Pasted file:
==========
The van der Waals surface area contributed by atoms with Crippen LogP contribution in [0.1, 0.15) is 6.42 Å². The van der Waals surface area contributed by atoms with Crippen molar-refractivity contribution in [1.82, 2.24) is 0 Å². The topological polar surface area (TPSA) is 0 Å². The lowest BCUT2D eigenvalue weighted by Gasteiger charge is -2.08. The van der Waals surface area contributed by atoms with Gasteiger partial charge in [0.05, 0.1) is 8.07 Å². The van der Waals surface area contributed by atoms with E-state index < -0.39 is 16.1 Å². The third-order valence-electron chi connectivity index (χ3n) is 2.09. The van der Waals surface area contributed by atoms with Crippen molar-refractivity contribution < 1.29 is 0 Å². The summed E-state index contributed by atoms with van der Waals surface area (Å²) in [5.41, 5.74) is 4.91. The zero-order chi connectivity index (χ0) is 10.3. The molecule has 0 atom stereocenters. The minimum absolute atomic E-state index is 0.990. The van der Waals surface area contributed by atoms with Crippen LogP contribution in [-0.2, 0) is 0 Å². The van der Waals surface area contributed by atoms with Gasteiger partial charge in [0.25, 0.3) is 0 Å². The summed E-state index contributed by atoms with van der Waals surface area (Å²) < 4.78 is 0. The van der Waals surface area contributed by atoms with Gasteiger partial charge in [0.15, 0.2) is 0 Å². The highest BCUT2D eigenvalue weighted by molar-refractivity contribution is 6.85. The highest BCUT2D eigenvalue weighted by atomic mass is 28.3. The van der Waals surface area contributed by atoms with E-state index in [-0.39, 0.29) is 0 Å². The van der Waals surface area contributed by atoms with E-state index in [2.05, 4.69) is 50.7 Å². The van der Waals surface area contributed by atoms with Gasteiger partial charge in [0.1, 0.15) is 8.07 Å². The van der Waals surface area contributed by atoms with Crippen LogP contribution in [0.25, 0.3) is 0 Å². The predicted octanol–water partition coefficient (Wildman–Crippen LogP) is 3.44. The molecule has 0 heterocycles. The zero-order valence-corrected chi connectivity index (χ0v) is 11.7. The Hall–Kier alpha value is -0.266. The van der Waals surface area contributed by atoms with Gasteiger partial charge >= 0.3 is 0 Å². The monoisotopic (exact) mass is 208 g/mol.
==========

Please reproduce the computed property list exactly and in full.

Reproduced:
The van der Waals surface area contributed by atoms with Crippen LogP contribution in [0.1, 0.15) is 6.42 Å². The van der Waals surface area contributed by atoms with Crippen molar-refractivity contribution in [1.82, 2.24) is 0 Å². The topological polar surface area (TPSA) is 0 Å². The lowest BCUT2D eigenvalue weighted by Gasteiger charge is -2.08. The van der Waals surface area contributed by atoms with Gasteiger partial charge in [0.05, 0.1) is 8.07 Å². The van der Waals surface area contributed by atoms with E-state index < -0.39 is 16.1 Å². The third-order valence-electron chi connectivity index (χ3n) is 2.09. The van der Waals surface area contributed by atoms with Crippen molar-refractivity contribution < 1.29 is 0 Å². The summed E-state index contributed by atoms with van der Waals surface area (Å²) in [5.41, 5.74) is 4.91. The zero-order chi connectivity index (χ0) is 10.3. The molecule has 0 atom stereocenters. The minimum absolute atomic E-state index is 0.990. The van der Waals surface area contributed by atoms with Crippen LogP contribution in [-0.2, 0) is 0 Å². The van der Waals surface area contributed by atoms with Gasteiger partial charge in [0.25, 0.3) is 0 Å². The summed E-state index contributed by atoms with van der Waals surface area (Å²) < 4.78 is 0. The van der Waals surface area contributed by atoms with Gasteiger partial charge in [0.15, 0.2) is 0 Å². The highest BCUT2D eigenvalue weighted by molar-refractivity contribution is 6.85. The highest BCUT2D eigenvalue weighted by atomic mass is 28.3. The van der Waals surface area contributed by atoms with E-state index in [-0.39, 0.29) is 0 Å². The van der Waals surface area contributed by atoms with E-state index in [2.05, 4.69) is 50.7 Å². The van der Waals surface area contributed by atoms with Gasteiger partial charge in [0.1, 0.15) is 8.07 Å². The van der Waals surface area contributed by atoms with Crippen LogP contribution in [0.25, 0.3) is 0 Å². The predicted octanol–water partition coefficient (Wildman–Crippen LogP) is 3.44. The molecule has 0 heterocycles. The zero-order valence-corrected chi connectivity index (χ0v) is 11.7. The Hall–Kier alpha value is -0.266. The van der Waals surface area contributed by atoms with Gasteiger partial charge >= 0.3 is 0 Å². The monoisotopic (exact) mass is 208 g/mol.